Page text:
“Food deserts are areas that lack access to affordable fruits, vegetables, whole grains, low-fat milk, and other foods that make up the full range of a healthy diet.”
Limited access to affordable, healthier foods is one factor that may make it harder for some Americans to eat a healthy diet and could negatively affect their health
According to the Harvard School of Public Health, there are “higher rates of obesity found in low-income and racial/ethnic minority groups in the U.S. Environmental barriers to healthy eating are often greater for people who have lower incomes, less education, and language barriers, and traditional healthy diet education campaigns often fail to reach them.”
Additionally, a lack of access to supermarkets combined with greater access to convenience stores increases this trend (Harvard).
On Civil Eats (“a daily news source for critical thought about the American food system”), writer Jodi Helmer brings up one potential solution: modern food courts. Trendy food courts are emerging in urban areas, with one example “serving a diverse mix of foods, including burgers, ramen noodles, Ethiopian cuisine, and Mexican ice cream, in a range of price points.” A potential problem with this solution is that it doesn’t clearly address how people suffering poverty will be helped. Clearly, food deserts are a problem that disproportionately affect poor communities, and trendy food courts might not be accessible. While it is still unclear if this is a viable solution, there are other options.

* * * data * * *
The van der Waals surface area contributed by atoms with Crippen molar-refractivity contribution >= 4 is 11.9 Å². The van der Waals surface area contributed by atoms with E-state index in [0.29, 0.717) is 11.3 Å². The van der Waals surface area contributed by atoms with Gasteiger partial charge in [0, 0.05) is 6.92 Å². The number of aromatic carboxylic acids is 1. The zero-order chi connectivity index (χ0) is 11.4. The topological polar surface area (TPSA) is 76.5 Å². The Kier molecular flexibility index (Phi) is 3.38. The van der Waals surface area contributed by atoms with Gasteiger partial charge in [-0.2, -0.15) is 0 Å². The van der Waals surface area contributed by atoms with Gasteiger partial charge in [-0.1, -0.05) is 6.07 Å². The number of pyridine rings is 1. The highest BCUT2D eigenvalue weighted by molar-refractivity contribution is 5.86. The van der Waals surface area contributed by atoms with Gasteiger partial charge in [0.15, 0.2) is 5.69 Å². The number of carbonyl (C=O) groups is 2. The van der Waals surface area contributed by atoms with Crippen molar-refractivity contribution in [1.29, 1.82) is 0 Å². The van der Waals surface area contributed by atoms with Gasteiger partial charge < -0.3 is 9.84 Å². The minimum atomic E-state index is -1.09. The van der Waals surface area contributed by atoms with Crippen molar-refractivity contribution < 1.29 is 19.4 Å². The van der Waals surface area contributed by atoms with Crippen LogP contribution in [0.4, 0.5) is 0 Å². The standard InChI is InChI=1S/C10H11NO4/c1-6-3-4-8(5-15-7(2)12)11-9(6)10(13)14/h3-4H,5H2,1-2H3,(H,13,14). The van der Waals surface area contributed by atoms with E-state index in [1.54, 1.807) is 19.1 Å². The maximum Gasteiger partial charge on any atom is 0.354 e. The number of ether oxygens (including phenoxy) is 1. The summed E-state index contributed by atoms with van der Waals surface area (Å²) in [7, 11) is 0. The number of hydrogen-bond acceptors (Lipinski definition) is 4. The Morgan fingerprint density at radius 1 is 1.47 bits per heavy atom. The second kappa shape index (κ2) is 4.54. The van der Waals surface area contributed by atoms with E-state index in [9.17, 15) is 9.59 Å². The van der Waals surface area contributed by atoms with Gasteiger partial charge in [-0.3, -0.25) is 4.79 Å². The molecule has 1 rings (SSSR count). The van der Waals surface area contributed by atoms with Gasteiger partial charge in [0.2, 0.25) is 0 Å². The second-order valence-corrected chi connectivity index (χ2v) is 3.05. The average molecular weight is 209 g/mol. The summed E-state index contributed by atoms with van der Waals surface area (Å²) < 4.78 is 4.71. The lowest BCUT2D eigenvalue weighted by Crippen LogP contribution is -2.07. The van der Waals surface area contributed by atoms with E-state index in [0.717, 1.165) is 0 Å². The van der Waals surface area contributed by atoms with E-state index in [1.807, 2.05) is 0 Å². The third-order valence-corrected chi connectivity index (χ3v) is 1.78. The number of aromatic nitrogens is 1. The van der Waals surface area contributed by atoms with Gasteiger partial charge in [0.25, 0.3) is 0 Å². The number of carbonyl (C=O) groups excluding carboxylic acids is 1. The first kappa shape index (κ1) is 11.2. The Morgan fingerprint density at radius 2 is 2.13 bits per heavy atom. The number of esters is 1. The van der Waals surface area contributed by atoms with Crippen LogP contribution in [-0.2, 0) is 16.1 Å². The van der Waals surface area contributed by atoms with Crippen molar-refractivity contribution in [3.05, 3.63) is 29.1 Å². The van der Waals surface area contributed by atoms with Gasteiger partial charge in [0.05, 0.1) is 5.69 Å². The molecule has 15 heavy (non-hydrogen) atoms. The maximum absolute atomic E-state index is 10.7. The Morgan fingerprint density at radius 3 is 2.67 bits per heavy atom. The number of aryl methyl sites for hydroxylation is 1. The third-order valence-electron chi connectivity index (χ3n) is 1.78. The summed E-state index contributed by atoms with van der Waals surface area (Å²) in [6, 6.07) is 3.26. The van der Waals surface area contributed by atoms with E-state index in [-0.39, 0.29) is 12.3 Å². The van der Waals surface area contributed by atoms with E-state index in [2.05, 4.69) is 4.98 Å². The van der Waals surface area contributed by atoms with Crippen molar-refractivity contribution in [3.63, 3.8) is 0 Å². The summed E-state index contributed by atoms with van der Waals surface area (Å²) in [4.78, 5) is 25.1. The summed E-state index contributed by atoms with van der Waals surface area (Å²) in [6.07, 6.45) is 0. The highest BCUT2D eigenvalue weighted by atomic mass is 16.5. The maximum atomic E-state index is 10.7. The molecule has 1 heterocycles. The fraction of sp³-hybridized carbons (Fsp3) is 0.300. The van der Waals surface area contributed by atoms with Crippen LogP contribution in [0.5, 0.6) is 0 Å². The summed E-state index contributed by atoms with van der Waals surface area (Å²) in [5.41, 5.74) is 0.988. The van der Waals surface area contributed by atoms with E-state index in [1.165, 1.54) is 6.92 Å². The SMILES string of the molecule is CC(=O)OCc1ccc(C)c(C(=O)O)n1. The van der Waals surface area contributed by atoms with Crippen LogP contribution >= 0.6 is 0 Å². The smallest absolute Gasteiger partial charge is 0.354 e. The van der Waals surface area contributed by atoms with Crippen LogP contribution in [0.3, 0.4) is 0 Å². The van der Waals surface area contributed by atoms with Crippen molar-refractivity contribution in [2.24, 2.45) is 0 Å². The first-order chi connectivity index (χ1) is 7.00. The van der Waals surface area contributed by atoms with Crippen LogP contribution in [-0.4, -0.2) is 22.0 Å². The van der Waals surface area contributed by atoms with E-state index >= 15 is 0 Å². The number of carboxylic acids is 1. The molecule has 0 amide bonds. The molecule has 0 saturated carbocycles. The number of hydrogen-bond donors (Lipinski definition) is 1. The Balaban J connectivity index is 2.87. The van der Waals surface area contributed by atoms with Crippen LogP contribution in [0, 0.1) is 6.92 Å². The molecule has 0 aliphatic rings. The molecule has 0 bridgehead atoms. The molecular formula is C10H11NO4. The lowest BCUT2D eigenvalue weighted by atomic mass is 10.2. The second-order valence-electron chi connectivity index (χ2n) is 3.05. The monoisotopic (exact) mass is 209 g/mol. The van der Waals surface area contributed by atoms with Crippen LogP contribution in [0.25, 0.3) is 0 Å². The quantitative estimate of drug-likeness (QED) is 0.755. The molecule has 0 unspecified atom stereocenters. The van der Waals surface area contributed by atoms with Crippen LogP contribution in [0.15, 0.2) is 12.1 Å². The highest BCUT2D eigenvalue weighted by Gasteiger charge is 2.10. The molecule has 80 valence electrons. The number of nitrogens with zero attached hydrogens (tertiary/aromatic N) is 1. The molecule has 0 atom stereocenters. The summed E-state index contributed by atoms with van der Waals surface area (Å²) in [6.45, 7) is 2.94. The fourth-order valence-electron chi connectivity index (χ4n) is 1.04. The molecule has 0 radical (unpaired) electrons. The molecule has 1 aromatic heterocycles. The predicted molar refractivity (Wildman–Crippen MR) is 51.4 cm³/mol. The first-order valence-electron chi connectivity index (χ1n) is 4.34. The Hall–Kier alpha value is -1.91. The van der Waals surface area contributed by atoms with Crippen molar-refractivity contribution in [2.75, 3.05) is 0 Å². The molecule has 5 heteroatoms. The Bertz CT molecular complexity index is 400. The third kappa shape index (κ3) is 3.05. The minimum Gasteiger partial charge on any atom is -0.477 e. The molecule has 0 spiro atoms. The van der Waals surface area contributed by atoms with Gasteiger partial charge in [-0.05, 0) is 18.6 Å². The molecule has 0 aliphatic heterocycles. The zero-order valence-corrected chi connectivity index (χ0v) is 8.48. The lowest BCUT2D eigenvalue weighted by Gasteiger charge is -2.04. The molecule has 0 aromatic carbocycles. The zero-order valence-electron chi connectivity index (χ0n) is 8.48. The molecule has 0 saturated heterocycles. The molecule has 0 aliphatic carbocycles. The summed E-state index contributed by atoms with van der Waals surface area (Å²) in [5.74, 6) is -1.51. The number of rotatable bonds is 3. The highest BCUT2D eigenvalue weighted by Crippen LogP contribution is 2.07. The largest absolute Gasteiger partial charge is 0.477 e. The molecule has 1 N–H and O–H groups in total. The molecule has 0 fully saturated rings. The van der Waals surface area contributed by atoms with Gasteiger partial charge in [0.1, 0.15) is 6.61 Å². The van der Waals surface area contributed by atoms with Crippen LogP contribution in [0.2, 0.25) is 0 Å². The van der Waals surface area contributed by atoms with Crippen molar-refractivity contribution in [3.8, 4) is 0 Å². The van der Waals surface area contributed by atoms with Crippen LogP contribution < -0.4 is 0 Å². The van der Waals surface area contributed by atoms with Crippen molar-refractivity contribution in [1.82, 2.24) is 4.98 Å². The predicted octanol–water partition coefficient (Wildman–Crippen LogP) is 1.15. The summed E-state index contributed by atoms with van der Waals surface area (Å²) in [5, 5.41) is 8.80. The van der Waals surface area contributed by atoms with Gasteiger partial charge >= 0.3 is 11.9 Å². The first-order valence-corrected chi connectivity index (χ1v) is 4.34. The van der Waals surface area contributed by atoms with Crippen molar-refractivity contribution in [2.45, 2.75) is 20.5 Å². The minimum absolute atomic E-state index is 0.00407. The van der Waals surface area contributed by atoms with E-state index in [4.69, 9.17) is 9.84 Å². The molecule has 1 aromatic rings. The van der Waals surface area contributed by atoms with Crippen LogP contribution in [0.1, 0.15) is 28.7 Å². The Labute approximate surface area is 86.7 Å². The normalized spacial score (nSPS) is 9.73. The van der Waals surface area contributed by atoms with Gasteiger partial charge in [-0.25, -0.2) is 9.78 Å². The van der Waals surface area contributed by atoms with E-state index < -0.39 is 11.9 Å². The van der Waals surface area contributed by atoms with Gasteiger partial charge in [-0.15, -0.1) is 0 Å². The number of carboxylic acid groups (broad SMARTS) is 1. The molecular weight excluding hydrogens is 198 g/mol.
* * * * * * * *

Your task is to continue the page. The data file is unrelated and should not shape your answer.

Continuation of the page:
An initiative called the Urban Food Project “encourag[es] corner stores to buy, sell, and market fresh produce, [and] improves healthy food access and the local farmers who make weekly fresh produce deliveries gain new markets for their fruits and vegetables” (Helmer).
Food Swamps(the atlantic) new research suggests food deserts might not be the culprit—or at least not the only one—for the high prevalence of obesity in certain areas. Instead, food swamps might be to blame.
In addition to being low on grocery stores, food swamps are also crammed with unhealthy food options like corner stores and fast-food places.
Research shows food deserts more abundant in minority neighborhoods (John Hopkins magazine)
According to new research by Kelly Bower, an assistant professor at the School of Nursing, When comparing communities with similar poverty rates, she discovered that black and Hispanic neighborhoods have fewer large supermarkets and more small grocery stores than their white counterparts. Bursting with junk-food options, these smaller establishments rarely offer the healthy whole-grain foods, dairy products, or fresh fruits and veggies that a supermarket would provide. When it comes to having healthy food options, says Bower, “the poverty level of a neighborhood certainly matters, but even beyond poverty, the racial composition matters.”
Access or Gentrification-Can a Food Hall Transform a Food Desert? (2017, February 09). Retrieved February 28, 2018, from https://civileats.com/2016/12/09/access-or-gentrification-can-a-food-hall-transform-a-food-desert/
Toxic Food Environment. (2016, April 13). Retrieved February 28, 2018, from https://www.hsph.harvard.edu/obesity-prevention-source/obesity-causes/food-environment-and-obesity/
Khazan, O. (2017, December 28). Food Swamps Are the New Food Deserts. Retrieved February 28, 2018, from https://www.theatlantic.com/health/archive/2017/12/food-swamps/549275/
Kelly Brooks / Published Spring 2014. (2014, March 10). Research shows food deserts more abundant in minority neighborhoods. Retrieved February 28, 2018, from https://hub.jhu.edu/magazine/2014/spring/racial-food-deserts/